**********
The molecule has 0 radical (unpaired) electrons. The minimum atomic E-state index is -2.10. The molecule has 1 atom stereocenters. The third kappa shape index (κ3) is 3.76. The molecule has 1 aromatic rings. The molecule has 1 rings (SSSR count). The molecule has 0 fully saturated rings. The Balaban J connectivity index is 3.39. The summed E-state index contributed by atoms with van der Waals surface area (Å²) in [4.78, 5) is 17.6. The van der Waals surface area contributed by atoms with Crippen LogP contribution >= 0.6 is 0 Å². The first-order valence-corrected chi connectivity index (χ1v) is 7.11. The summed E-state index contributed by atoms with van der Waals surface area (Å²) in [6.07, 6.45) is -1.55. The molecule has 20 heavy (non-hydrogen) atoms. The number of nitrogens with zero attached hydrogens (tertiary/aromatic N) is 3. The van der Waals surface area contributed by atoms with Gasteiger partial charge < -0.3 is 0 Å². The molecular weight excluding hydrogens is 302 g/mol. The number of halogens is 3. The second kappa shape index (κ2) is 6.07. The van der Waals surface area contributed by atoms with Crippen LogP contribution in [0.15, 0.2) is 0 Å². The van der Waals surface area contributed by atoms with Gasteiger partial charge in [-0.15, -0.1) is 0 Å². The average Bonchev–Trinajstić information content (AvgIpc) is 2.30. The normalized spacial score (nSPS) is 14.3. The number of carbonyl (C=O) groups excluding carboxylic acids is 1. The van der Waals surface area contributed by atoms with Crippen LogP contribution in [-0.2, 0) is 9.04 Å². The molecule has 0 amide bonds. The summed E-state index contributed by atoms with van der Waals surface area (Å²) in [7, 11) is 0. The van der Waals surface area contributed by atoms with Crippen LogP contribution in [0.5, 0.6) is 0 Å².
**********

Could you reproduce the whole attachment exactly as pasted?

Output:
The molecule has 0 radical (unpaired) electrons. The minimum atomic E-state index is -2.10. The molecule has 1 atom stereocenters. The third kappa shape index (κ3) is 3.76. The molecule has 1 aromatic rings. The molecule has 1 rings (SSSR count). The molecule has 0 fully saturated rings. The Balaban J connectivity index is 3.39. The summed E-state index contributed by atoms with van der Waals surface area (Å²) in [4.78, 5) is 17.6. The van der Waals surface area contributed by atoms with Crippen LogP contribution >= 0.6 is 0 Å². The first-order valence-corrected chi connectivity index (χ1v) is 7.11. The summed E-state index contributed by atoms with van der Waals surface area (Å²) in [6.07, 6.45) is -1.55. The molecule has 20 heavy (non-hydrogen) atoms. The number of nitrogens with zero attached hydrogens (tertiary/aromatic N) is 3. The van der Waals surface area contributed by atoms with Gasteiger partial charge < -0.3 is 0 Å². The molecular weight excluding hydrogens is 302 g/mol. The number of halogens is 3. The second kappa shape index (κ2) is 6.07. The van der Waals surface area contributed by atoms with Crippen LogP contribution in [0.15, 0.2) is 0 Å². The van der Waals surface area contributed by atoms with Gasteiger partial charge in [-0.15, -0.1) is 0 Å². The average Bonchev–Trinajstić information content (AvgIpc) is 2.30. The normalized spacial score (nSPS) is 14.3. The number of carbonyl (C=O) groups excluding carboxylic acids is 1. The van der Waals surface area contributed by atoms with Crippen LogP contribution in [-0.2, 0) is 9.04 Å². The molecule has 0 amide bonds. The summed E-state index contributed by atoms with van der Waals surface area (Å²) in [7, 11) is 0. The van der Waals surface area contributed by atoms with Crippen LogP contribution in [0.5, 0.6) is 0 Å².